British actress Juliet Stevenson is one of my favorite actresses – in a just world, she would be a huge star. An arresting and unconventional beauty with a vulnerability, director Anthony Minghella fell in love with her artistically and created the wonderful Truly, Madly, Deeply as a vehicle for her gifts. A gifted and inspired comedienne, she also is great in thrillers, particularly two British miniseries, 1995’s The Politician’s Wife and 2009’s Place of Execution. Stevenson is the central character in both films, being able to carry the intricate plots with the same charisma and talent that she displayed in Truly, Madly, Deeply.
In The Politician’s Wife, Stevenson plays Flora Matlock, the wife of a conservative member of Parliament. Flora is a soulful, intelligent political wife, similar to Hillary Clinton or Cherie Blair. Her husband, Duncan (Trevor Eve) is in the middle of a sex scandal, when it turns out that he had an affair with an ex-escort-turned-government-worker (Minnie Driver in an early role). Blindsided by the allegations, Duncan turns to Flora for her political expertise as well as to promote the image of a functional, happy family. Not only is she leaned on by her husband, but his political circle (which includes her own father), put pressure on her to put aside her feelings of betrayal and play the dutiful wife for the good of Duncan’s career as well as the Tory party. Initially told that the affair was just a one-night stand, she starts to discover that she’s been duped by all those around her, and quickly her hurt feelings steel into feelings of righteous outrage. She then carefully constructs an elaborate plot to exact her revenge on those who wronged her.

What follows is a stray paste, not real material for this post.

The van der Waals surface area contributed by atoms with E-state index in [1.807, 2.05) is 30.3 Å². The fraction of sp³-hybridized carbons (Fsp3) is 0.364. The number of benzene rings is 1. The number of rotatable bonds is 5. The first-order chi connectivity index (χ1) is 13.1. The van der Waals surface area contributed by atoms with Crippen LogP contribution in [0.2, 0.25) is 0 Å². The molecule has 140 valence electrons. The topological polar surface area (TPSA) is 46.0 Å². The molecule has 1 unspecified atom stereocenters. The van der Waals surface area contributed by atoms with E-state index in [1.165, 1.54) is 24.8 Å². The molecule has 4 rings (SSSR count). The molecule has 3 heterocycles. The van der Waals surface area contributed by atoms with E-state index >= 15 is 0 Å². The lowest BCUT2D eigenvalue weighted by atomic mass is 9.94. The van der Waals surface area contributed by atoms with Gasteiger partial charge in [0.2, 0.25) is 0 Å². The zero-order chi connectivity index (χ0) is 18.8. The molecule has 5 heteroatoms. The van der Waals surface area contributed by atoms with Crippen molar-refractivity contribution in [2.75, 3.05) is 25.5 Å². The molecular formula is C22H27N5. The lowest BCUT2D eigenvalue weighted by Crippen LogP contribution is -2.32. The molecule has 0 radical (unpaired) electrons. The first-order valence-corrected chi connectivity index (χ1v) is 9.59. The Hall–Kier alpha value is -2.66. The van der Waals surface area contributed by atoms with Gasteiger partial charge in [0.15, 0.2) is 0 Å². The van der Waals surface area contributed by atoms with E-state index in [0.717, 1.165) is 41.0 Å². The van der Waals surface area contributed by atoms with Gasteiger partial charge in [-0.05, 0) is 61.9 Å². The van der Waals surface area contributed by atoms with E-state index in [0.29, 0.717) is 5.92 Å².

If the plot sounds eerily similar to the Bill Clinton/Monica Lewinsky affair – all similarities are purely coincidental, as the 3-part film was released a few years before the scandal broke; all the players in that real-life tawdry mess should’ve popped a video of The Politician’s Wife to see how they should proceed. The film swiftly turns from a sad drama of a woman’s very public humiliation to a taut and frightening political thriller. Stevenson gets a meaty role as the vengeful Flora, and she plays the complicated role to the hilt. She’s able to portray the wide range of emotions Flora feels expertly – Stevenson is an expert at playing wounded, but she’s also fun when she’s being devious and duplicitous.
And as wonderful as Stevenson is, she’s ably supported by a cracker of a script by Paula Milne (who penned a recent, related flick The Politician’s Husband with former Doctor Who, David Tennant). Viewers are dragged through a dizzying maze of betrayal, hostility, and intrigue, as Flora goes through her personal hell while trying to figure out what to do about her impotent anger. And while some of the choices Milne includes are questionable (a gratuitous rape scene mars the viewing experience), audiences will be continuously surprised by the various turns that the plot takes.